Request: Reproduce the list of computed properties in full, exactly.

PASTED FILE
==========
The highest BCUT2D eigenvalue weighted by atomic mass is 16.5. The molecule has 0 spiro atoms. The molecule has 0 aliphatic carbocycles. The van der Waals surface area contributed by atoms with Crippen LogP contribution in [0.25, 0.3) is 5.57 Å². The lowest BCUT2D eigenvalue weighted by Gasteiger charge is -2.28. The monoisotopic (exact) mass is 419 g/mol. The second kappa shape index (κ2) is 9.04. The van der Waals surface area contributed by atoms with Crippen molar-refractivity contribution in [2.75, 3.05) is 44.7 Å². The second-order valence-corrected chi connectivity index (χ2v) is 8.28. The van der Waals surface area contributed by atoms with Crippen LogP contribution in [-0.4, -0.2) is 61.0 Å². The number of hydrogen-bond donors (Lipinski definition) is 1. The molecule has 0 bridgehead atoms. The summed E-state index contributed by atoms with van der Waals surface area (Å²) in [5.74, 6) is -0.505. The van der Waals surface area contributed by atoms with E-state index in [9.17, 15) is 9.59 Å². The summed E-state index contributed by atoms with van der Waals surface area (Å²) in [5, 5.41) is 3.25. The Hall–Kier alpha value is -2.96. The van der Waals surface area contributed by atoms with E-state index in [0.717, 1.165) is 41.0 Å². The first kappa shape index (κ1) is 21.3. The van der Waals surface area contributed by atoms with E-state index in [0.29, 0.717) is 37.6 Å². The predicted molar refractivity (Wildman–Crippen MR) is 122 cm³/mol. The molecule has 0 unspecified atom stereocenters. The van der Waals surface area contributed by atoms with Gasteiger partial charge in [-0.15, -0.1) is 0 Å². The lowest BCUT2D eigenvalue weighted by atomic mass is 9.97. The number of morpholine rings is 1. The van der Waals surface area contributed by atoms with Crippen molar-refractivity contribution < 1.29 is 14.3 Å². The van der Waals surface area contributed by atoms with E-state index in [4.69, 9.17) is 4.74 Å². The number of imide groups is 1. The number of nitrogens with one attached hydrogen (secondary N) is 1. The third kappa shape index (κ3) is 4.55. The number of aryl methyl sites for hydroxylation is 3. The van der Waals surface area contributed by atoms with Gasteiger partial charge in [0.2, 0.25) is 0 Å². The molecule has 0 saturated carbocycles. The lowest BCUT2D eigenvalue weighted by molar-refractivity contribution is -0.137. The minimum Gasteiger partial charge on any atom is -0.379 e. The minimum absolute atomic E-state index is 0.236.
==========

The highest BCUT2D eigenvalue weighted by atomic mass is 16.5. The molecule has 0 spiro atoms. The molecule has 0 aliphatic carbocycles. The van der Waals surface area contributed by atoms with Crippen LogP contribution in [0.25, 0.3) is 5.57 Å². The lowest BCUT2D eigenvalue weighted by Gasteiger charge is -2.28. The monoisotopic (exact) mass is 419 g/mol. The second kappa shape index (κ2) is 9.04. The van der Waals surface area contributed by atoms with Crippen molar-refractivity contribution in [2.75, 3.05) is 44.7 Å². The second-order valence-corrected chi connectivity index (χ2v) is 8.28. The van der Waals surface area contributed by atoms with Crippen LogP contribution in [-0.4, -0.2) is 61.0 Å². The number of hydrogen-bond donors (Lipinski definition) is 1. The molecule has 0 bridgehead atoms. The summed E-state index contributed by atoms with van der Waals surface area (Å²) in [5.74, 6) is -0.505. The van der Waals surface area contributed by atoms with E-state index in [9.17, 15) is 9.59 Å². The summed E-state index contributed by atoms with van der Waals surface area (Å²) in [5, 5.41) is 3.25. The Hall–Kier alpha value is -2.96. The van der Waals surface area contributed by atoms with E-state index in [0.717, 1.165) is 41.0 Å². The first kappa shape index (κ1) is 21.3. The van der Waals surface area contributed by atoms with E-state index in [0.29, 0.717) is 37.6 Å². The predicted molar refractivity (Wildman–Crippen MR) is 122 cm³/mol. The molecule has 0 unspecified atom stereocenters. The van der Waals surface area contributed by atoms with Gasteiger partial charge in [-0.15, -0.1) is 0 Å². The lowest BCUT2D eigenvalue weighted by atomic mass is 9.97. The number of morpholine rings is 1. The van der Waals surface area contributed by atoms with Crippen molar-refractivity contribution < 1.29 is 14.3 Å². The van der Waals surface area contributed by atoms with E-state index in [4.69, 9.17) is 4.74 Å². The number of imide groups is 1. The number of nitrogens with one attached hydrogen (secondary N) is 1. The third kappa shape index (κ3) is 4.55. The number of aryl methyl sites for hydroxylation is 3. The van der Waals surface area contributed by atoms with Gasteiger partial charge in [0.2, 0.25) is 0 Å². The molecule has 0 saturated carbocycles. The lowest BCUT2D eigenvalue weighted by molar-refractivity contribution is -0.137. The minimum Gasteiger partial charge on any atom is -0.379 e. The minimum absolute atomic E-state index is 0.236.